LS: So your business model actually is based on “Freemium”. You can get all of these incredible tools for free and you can also upgrade to your own domain; it is just a small fee.
KF: Yes. So what we have is full functionality, free for everyone. The only things we charge for, which are our Premium Services are: 1. Five bucks a month to actually create your own domain name. So you get rid of the “your-name.com to your-domain.com.
And then for $20 a month you can strip out our Google Ads altogether and buy out your site’s full inventory and run as many ads that you want to do. So there is not anything extra, it is literally just $20 and you can do what ever you want, ad-wise.
Then we have another service which is currently $8 a month, which is us removing any powered-by-name branding so you do not have any of this, “Bob created this network on me.” So you can just take it out and completely have it be your own world. So, altogether for $32 a month you can have your own piece of the Social Network, which you own.
LS: To me that is totally amazing that you can get your own MySpace-type platform for $5, $8, $20 a month.
KF: Yes, and one of the cool things about it, too, is on top of how relatively inexpensive it is to do that; we are also constantly rolling in new features every two to three weeks. So if you want a certain feature, the odds are that it will come out in the next wave, as long as you are on what we call our Centralized Code, which is what most people are. As soon as we push out new updates, you automatically will get these new features as well.
And to mention Centralized Code, we also have what separates us even a little bit more from some other sites. If you are a developer and you want to go completely independent and actually change the source code of your network, we give out the source code for the entire PHP side of the product, which are the Social Network products.
So if you request this and you are a developer, you can actually jump off the “automatic-update” train and completely change your Code so you can…essentially we are giving you your own network and you can do whatever you want to do with it.
LS: So the technology is also completely “across-the-board”. It can be everything from “drag-and-drop” for the novice, right down to the PHP programmer.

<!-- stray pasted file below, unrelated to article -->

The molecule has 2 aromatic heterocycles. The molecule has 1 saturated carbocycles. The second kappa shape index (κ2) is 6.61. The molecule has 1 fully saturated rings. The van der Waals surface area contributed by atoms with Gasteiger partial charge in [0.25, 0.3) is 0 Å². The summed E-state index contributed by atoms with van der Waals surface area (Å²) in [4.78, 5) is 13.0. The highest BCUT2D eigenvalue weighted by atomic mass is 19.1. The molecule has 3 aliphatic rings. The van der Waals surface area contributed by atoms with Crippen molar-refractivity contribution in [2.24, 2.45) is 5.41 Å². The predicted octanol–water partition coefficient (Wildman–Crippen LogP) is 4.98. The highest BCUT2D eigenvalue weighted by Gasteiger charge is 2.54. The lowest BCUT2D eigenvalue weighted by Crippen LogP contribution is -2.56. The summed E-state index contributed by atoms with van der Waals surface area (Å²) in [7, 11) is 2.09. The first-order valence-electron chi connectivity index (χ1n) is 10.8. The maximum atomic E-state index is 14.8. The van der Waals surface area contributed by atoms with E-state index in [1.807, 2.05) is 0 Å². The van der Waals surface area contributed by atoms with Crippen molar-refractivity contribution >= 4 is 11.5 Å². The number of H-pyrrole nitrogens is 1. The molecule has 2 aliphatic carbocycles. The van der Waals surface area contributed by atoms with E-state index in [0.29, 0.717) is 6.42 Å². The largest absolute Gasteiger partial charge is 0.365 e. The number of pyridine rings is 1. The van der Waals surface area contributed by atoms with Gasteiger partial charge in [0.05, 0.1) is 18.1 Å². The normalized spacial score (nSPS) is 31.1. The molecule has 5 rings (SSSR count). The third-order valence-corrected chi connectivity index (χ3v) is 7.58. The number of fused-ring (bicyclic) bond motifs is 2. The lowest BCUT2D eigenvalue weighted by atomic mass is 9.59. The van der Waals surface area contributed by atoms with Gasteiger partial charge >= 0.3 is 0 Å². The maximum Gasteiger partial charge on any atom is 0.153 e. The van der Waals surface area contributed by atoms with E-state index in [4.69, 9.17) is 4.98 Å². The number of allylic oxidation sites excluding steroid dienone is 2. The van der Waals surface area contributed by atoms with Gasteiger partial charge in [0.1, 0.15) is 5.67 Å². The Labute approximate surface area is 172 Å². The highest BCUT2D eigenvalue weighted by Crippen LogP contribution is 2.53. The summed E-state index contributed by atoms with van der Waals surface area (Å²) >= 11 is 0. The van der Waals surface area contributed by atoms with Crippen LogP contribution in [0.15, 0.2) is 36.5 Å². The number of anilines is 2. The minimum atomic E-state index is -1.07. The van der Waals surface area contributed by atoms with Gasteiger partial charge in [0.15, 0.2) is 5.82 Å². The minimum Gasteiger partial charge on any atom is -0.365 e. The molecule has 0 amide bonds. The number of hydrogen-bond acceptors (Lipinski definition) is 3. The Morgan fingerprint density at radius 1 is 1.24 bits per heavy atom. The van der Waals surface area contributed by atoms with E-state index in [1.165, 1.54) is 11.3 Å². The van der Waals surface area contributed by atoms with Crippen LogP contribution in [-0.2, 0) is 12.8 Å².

KF: Exactly! We try to do “Grandma’s Sewing Circle” to anything that might compliment it. The designer who is comfortable with the widest amount of steps can go in and use this stuff and still be “specialized.” And like you said, the PHP experts can go in and if they want to decentralize it, they can do whatever they want.
LS: Geez. And the other thing that I am hearing is that, of course The Social Media Bible is all about Social Media. And, of course, trusted networks and Social Networks are all about Social Media. However, I am also hearing that you can add, or anybody can add, almost any Social Media tools, video, podcasts, or anything!
KF: Yeah, so the built-in features we have (and I think we have up to 10 of each on the homepage and currently one of each on the Member Profile pages) are Free-Form Podcasts. These are Podcasts that can accept a feed from anywhere and pull in podcasts from elsewhere, and also Free HTML, so you can use it to add text or content into it.
If you are a beginner and you do not know HTML, you can drop HTML or you can drop in embeddables from elsewhere. And then we are about two weeks away from,(very close to where we are going to be) rolling out full support for OpenSocial, which is Google’s open-application program; where supported sites (what they call “containers”) enable OpenSocial applications to run on them. So there will be a whole host of third-party “apps” that you will be able to add to your Social Network.
So if we offer something, the odds are that you will be able to browse our OpenSocial gallery and with just one click, add that view to your page and that will add film quality to your functionality, and what not.
LS: And that’s really exciting, too. I did get a chance to actually interview Kevin Marks who is running the OpenSocial over at Google, and he did an incredible interview. I cannot believe and I am actually really shocked and surprised, pleasantly so, that OpenSocial is…you people are going to launch it already!
KF: Yes, when we were approached and asked about this late last year, we supported it and in a very “alpha” fashion. And it sat there for awhile and was stagnant, frankly. So what we are trying to do is; we are up against our very recent specs and doing some real deep integration that will be very simple for our members to add into their own pages. So, yes, we are pretty excited. It is going to be very innovative part of Ning. The current release date for that is the 22nd, so that’s coming up very soon.
LS: Wow, that’s incredible! From our listeners perspective (if you have not heard Kevin Marks’ interview on OpenSocial) having this capability built into Ning is really incredible. So listen to that podcast and you will understand. And my hat is off to you for actually incorporating this into your technology so fast.
KF: Yeah, it is going to be fantastic! OpenSocial is, right now, essentially limited to profile pages on the network because in most services like MySpace or Hi5…you, as the member, only control your profile page. But we are a little different in that if you were the creator of the network, you also have access to the main page, too. So you have access to the full Social Networks and we are working to (apparently soon) have a search engine from profile pages also to the main page of the networks. So at that point, it becomes a feature on top of our standard features, which should be very exciting.
LS: Boy, that’s incredible to have that kind of technology under the hood. And the thing that is really exciting is that is it “drag-and-drop”.
LS: That’s cool! Can you give me an idea of a profile of who is actually using Ning? What are they using it
for? What types of people are involved?